Looks like it was a decent game, so I’m sorry I didn’t get to see it. I did see Albert’s home run though on stlcardinals.com’s front page. That now makes 12 for the man. Awesome. It seems like he could easily break the April record now, but of course, who knows what will happen. Slumps happen to even Albert. (Remember the first Chicago series anyone?) The thing with him is that they seem to be shorter and less frequent. So we will see.
Side comment: I found a quote today that Albert made back on April 10.
"In April, the ball doesn’t jump in any park."
Reading this amused me because clearly the ball is definitely jumping off of Albert’s bat.
My family is going down to see the new Busch for the first time this Sunday and they’re right behind the bullpen. So, who knows? Maybe they will get to catch a Pujols record breaking homer.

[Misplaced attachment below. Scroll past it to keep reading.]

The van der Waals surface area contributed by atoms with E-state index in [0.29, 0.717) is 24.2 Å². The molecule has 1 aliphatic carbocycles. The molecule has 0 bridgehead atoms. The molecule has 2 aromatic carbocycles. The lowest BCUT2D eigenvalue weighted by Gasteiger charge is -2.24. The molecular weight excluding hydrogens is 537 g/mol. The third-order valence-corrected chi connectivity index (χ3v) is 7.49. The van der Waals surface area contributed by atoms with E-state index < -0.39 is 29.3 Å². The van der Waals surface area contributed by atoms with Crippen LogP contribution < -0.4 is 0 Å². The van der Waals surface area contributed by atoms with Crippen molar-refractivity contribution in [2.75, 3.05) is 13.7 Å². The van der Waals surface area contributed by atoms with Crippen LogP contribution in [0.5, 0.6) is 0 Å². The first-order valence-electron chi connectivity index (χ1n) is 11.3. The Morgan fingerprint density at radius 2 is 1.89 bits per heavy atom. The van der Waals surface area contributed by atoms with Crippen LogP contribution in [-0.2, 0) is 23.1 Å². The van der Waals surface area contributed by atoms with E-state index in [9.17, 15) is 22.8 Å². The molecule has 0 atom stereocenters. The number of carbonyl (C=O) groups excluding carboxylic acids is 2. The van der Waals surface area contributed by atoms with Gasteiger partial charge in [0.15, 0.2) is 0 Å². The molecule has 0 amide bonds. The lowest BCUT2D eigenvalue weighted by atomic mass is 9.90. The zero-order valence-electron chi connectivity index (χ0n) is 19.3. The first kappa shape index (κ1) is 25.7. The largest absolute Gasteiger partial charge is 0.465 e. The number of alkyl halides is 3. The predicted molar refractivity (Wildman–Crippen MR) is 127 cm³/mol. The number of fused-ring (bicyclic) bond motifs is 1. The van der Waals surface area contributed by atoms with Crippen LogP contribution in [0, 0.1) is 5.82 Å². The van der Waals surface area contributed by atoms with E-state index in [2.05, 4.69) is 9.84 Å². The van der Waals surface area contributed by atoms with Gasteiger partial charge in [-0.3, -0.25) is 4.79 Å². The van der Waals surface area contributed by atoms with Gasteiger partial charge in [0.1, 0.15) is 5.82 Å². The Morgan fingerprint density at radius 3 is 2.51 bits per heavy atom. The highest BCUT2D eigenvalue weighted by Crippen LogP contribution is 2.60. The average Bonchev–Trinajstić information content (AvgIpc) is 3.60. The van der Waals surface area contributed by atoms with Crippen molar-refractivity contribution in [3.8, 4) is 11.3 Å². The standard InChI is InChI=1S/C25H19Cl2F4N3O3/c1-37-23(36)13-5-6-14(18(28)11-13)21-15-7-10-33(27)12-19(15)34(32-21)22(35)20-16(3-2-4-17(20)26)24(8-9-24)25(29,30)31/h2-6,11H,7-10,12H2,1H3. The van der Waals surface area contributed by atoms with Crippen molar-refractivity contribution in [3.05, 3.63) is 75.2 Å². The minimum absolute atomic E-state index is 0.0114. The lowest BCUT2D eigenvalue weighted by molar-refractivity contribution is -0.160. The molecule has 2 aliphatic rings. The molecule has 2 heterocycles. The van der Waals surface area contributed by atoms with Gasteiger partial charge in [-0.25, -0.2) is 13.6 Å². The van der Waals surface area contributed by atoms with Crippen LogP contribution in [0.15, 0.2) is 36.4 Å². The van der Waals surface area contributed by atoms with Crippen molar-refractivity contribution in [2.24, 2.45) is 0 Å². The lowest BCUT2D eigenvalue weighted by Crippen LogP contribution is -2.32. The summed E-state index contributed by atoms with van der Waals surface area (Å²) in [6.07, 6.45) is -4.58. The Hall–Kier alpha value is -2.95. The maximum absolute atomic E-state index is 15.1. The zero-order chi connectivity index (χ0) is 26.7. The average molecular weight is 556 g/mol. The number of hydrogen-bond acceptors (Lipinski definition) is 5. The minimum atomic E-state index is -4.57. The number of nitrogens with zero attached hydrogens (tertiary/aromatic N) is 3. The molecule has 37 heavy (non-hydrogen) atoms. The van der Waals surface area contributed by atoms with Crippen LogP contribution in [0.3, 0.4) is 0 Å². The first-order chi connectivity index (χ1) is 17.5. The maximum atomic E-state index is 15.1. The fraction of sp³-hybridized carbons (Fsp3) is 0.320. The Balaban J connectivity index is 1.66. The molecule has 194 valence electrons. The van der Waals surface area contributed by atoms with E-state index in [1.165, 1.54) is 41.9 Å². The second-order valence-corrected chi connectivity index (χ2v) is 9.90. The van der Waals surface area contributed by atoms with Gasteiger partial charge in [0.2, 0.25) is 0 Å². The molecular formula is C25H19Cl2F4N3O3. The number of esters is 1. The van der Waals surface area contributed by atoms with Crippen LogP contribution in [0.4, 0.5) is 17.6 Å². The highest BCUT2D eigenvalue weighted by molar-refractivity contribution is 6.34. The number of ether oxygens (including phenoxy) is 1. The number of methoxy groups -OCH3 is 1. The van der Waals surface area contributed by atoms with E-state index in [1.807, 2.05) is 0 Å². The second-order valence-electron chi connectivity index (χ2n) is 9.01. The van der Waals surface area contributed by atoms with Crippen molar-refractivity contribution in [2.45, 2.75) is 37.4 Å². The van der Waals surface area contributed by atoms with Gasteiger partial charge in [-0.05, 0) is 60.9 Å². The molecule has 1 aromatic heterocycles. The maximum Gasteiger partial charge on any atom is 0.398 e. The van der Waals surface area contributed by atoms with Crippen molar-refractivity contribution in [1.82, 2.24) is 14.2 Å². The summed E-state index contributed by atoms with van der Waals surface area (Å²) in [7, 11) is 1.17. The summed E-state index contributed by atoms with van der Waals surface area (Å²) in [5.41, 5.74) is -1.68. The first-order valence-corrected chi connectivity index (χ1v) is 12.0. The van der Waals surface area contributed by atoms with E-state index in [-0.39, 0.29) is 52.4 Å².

Well, since I can’t really intelligently discuss the game since I didn’t watch it, I will discuss something else. On Sunday night I went to my first ever professional soccer game. (Or football as it’s called here. That can be very confusing sometimes.) I watched the home team, the Madrid Real, squash MÃ¡laga 2-1. The two goals were scored by the guys on the right. On the left is Zinedine Zidane from France and the other is Sergio Ramos, from Spain. The game was reasonably exciting because the Real won in the last 60 seconds of the game by Sergio’s goal. Other than that though, it was quite boring. All the running around in between with nothing happening. I will definitely just stick to baseball!
Praying I will be able to watch tonight’s game,